Nigeria has been something of a playground for the International Oil Companies (IOCs) since the oil boom began here in the 1960s. The resources they brought, the scales of production to which they were accustomed to and the reach of their extraction and distribution networks meant that returns were immediate and appetites grew and grew. Tastes are changing though, and over the years a greater emphasis has been placed on championing Nigerian companies, faith in whom has been rewarded with swelling yields. Home-grown companies are well on their way to seeing a fairer share of the action, but with a deadline for licence renewals now racing up, could the fun be over before its begun?
The latest drama falls on the 32 indigenous companies that have been granted licences to establish, and approval to construct, private refineries. Between them, these companies have a combined production capacity of nearly 1.4 million barrels per stream per day. Currently each is operating within the limits of the law, but a deadline for renewing the permits which allow the companies to do so is now months away and several stand to lose out.
According to statistics obtained by The Guardian newspaper here in Nigeria, permits granted by the oil and gas industry regulator, Department of Petroleum Resources (DPR), within the category ‘medium-to-long-term', ie. those that permit activity over 18 months to three years and above, are nearing expiration. If the licences expire without facilities coming on stream, the country's quest to attain self-sufficiency in refining petroleum could be seriously upended. Because these private refineries are the key to fulfilling the Federal Government's hopes to improve our refining capacity.
The trouble is, some of them just aren't firing on all cylinders yet but it's hardly the fault of the licencees. Of the 32 licences issued between December 2007 and June 2016, just 5 have progressed to the ‘approval to construct' stage. The other 27 are at the ‘licences to establish' level while 23 others are yet to commence work at all. The regulator has at least admitted that the licensees were mostly challenged by funding, largely a result of the precarious foreign exchange situation in the country.
Given the unfavourable conditions in which these local developers are operating, it is hardly fair to hold them to the same targets that might be expected within a stable economic environment. Because indigenous companies have already shown admirable resolve in the face of economic uncertainty. Just look at the production levels achieved by companies like Aiteo Group, who have tripled production levels from those achieved under Shell's previous management. So do we need a vote of confidence in our refinery sector, or is that a kindness too far?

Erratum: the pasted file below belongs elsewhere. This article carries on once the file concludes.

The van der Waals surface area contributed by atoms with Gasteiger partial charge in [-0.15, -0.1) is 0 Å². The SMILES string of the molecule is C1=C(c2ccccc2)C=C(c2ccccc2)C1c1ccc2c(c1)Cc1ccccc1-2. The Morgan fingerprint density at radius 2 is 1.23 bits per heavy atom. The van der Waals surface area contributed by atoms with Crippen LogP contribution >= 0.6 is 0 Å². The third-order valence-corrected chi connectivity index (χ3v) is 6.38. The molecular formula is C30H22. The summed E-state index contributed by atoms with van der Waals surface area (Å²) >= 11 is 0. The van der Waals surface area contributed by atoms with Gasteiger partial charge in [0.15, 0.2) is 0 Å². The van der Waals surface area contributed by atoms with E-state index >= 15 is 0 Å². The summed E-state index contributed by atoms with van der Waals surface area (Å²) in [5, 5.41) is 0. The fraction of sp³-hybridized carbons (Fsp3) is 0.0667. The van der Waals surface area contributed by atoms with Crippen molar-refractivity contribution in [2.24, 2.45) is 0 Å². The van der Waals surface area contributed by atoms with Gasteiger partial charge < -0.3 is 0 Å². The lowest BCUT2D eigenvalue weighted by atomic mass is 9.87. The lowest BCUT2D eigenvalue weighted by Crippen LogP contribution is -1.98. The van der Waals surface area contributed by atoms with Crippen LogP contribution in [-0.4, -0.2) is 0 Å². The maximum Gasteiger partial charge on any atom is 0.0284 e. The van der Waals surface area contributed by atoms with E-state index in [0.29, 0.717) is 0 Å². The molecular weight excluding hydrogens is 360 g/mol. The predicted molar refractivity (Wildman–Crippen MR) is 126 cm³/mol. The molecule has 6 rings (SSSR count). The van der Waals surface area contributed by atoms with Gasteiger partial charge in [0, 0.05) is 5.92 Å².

The greatest vote of confidence that the government could provide would be a guarantee of some feedstock to these ambitious private refineries. However, this has already been ruled out in very clear terms by the government. So, with their ability to source crude being curtailed by dodgy market conditions, refineries will have to go to market for supply which means, in effect, purchasing from IOCs at international market prices. Consider a different approach though: one very effective way by which the government could provide private refineries with crude feedstock would be to sell some percentage of a JV's holding with the IOCs.
Reports state that the government still holds between 55 and 60 per cent interests in the JVs, meaning it could quite comfortably free up around 15 or 20 per cent to the private refineries. Doing so would signal to local content producers that this administration is serious about supporting indigenous expertise.
If the PIB passes later this month as many of us hope it will, an opportunity will emerge for the oil and gas sector to mature and reach its potential. But that maturation will be over before it has begun if indigenous companies both upstream and downstream are not encouraged by government more widely. We are a country that has a great deal of opportunity to production and refining. Many will say we cannot make good on these opportunities, which is why the government must work with Nigerian firms to prove them wrong.